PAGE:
Two gold producers in East China's Shandong Province are preparing for listings in Hong Kong.
The two companies are Shandong Laizhou Gold Mining Co Ltd and Zhaoyuan Gold Co Ltd.
Shandong Laizhou Gold Mining Co Ltd says it expects to go public in Hong Kong as early as next year.
The firm was launched last December with a registered capital of 90 million yuan (US$10.8 million) by Shandong Laizhou Gold Mining Corp and other four domestic investors.
At present, the firm has an annual production capacity of 2.2 tons.
Zhaoyuan Gold Co Ltd, a newly-formed joint venture in Zhaoyuan in Shandong, said it plans to launch an initial public offering on the Hong Kong Stock Exchange in October.
The joint venture was set up earlier this month with a registered capital of 530 million yuan (US$64 million).
Zhaoyuan Gold Corp controls a 55 per cent stake of the joint venture and the rest is held by Shanghai Yuyuan Tourist Store Co, Shanghai Fuxing Industrial Investment Co, Shenzhen Guangxin Investment Co in South China's Guangdong Province and Shanghai Laomiao Gold Co.
Zhaoyuan Gold Corp aims to double its gold output to 31 tons and become one of the world's top 30 gold producers next year.
"Listing is a new fund-raising channel for China's cash-starved gold industry," said Luo Pengfei, a metal analyst with CITIC Securities Co.
Currently, there are three listed companies in the industry - Zhongjin Gold Co Ltd, Shandong Gold Co Ltd and Zijin Mining Co Ltd.
Both Zhongjin, based in North China's Tianjin Municipality, and the Shandong gold firm went public in Shanghai last year.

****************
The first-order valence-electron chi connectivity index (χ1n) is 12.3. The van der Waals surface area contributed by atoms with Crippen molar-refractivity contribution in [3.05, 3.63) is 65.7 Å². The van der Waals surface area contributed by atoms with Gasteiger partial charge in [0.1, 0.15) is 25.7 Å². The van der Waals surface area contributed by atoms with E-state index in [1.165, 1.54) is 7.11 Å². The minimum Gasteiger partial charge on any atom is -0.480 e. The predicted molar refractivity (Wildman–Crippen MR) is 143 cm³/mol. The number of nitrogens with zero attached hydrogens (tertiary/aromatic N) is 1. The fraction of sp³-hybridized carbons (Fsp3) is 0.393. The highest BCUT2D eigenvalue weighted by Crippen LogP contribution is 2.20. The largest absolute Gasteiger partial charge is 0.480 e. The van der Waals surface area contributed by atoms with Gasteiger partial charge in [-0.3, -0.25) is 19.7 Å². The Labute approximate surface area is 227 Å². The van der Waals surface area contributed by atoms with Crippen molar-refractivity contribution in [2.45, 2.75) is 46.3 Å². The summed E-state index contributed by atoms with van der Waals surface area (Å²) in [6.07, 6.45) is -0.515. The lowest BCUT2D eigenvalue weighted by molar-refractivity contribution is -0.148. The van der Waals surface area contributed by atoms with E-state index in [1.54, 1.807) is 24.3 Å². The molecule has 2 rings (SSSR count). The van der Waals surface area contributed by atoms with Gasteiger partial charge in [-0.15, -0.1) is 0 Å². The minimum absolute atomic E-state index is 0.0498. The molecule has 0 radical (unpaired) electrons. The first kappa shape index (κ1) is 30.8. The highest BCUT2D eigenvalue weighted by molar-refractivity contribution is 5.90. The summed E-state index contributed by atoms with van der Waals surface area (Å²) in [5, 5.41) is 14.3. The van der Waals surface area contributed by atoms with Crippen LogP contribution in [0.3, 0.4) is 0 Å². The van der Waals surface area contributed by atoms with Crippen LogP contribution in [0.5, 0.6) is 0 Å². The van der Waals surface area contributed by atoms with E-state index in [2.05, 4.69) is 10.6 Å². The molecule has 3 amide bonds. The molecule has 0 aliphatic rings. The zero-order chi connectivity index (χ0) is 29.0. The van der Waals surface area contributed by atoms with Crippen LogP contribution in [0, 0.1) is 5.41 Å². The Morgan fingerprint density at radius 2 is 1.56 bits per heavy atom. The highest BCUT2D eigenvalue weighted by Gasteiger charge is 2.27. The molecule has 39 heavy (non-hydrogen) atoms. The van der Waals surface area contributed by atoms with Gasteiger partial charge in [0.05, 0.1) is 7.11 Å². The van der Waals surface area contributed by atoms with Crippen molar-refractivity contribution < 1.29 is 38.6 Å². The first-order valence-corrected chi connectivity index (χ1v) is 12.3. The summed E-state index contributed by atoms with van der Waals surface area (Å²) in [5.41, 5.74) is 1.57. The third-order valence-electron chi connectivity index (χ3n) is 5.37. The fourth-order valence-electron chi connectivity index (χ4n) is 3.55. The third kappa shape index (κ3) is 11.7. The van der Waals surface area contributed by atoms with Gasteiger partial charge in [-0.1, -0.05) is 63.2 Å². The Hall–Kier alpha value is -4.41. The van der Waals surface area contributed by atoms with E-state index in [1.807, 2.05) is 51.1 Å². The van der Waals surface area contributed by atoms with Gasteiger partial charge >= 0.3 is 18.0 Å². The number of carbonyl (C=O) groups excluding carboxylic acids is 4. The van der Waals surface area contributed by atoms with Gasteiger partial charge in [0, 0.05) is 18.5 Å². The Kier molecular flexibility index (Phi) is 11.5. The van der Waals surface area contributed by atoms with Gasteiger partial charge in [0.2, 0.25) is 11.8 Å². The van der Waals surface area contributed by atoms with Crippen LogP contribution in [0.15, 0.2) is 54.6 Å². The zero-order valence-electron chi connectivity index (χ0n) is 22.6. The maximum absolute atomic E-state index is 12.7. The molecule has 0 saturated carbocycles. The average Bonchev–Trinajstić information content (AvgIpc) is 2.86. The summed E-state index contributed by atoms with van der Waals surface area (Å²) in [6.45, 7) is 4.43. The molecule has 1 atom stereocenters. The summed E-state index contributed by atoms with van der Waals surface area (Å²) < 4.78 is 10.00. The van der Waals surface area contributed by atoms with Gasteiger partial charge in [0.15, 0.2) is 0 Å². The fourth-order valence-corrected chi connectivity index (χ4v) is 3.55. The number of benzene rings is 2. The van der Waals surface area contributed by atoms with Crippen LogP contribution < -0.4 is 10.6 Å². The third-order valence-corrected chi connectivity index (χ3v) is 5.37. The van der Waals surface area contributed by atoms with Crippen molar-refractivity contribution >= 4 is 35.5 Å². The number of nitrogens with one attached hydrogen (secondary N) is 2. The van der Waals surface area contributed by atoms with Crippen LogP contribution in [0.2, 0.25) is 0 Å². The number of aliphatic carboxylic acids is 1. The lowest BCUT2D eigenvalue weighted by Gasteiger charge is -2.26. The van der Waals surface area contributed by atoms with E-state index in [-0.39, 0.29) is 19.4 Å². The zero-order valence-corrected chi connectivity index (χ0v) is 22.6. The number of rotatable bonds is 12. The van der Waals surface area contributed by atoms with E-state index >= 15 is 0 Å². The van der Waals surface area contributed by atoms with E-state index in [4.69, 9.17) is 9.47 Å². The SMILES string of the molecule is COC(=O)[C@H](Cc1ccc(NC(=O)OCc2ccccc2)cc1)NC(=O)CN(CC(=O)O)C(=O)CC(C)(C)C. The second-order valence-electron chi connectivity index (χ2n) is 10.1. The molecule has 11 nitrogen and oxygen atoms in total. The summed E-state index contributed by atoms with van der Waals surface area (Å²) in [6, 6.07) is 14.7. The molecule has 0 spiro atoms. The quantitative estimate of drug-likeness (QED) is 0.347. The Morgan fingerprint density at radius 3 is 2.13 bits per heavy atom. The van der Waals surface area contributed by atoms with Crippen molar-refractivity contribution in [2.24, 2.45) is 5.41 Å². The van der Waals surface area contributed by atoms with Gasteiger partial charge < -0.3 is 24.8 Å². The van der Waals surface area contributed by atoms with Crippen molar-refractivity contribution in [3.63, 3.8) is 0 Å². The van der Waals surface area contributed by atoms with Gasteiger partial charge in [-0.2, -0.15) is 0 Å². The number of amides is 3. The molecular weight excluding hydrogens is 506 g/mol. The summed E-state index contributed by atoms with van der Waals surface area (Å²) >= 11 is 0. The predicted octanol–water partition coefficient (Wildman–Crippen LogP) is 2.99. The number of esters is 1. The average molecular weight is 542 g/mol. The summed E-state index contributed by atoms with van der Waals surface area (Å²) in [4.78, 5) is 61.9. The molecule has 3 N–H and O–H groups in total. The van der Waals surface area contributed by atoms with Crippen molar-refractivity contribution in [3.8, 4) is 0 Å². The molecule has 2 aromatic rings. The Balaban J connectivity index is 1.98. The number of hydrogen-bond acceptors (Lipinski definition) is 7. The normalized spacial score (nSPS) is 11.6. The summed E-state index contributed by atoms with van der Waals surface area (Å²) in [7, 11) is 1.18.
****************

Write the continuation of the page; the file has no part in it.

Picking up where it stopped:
Zijin, based in East China's Fujian Province, issued stocks in Hong Kong last year.
"The fragmented industry needs capital to produce more gold to satisfy mounting domestic demand for the metal and to create bigger conglomerates through mergers and acquisitions," Luo told China Daily.
Gold output in China reached 45.313 tons during the first quarter of this year, up 5.12 tons or 12.74 per cent from a year earlier, according to the China Gold Association.
Working from an industry blueprint, the government plans to create 12 internationally-competitive gold conglomerates through mergers and acquisitions by 2005.
These conglomerates are expected to control two-fifths of the total gold output in China and half of the industry's total profits by then.
Currently, there are some 1,200 small gold miners across China.
The gold industry's profits totalled 550.1 million yuan (US$66.42 million) from January to March this year, jumping 47.87 per cent from the same period of last year, the gold association said.
"We will assist more domestic gold firms to go public overseas to raise money for the industry's development," said Cheng Fumin, president of the association.
State investment in the industry has been declining as a result of the metal's dwindling weight in China's foreign exchange reserves and gold market deregulation.
Sources from the State Development and Reform Commission said that the central government will put 100 million yuan (US$12 million) into gold prospecting this year, which is down from 2 billion yuan (US$241.5 million) annually more than 10 years ago.
The industry was controlled by State investment in the past because the nation's foreign exchange reserves depended heavily on the metal.
China took a substantial step toward full deregulation of the gold market in late 2002 by launching a national gold exchange in Shanghai, the nation's financial centre.
Many Chinese gold producers now conduct spot transactions in the exchange, instead of selling all of their gold to the People's Bank of China, the central bank.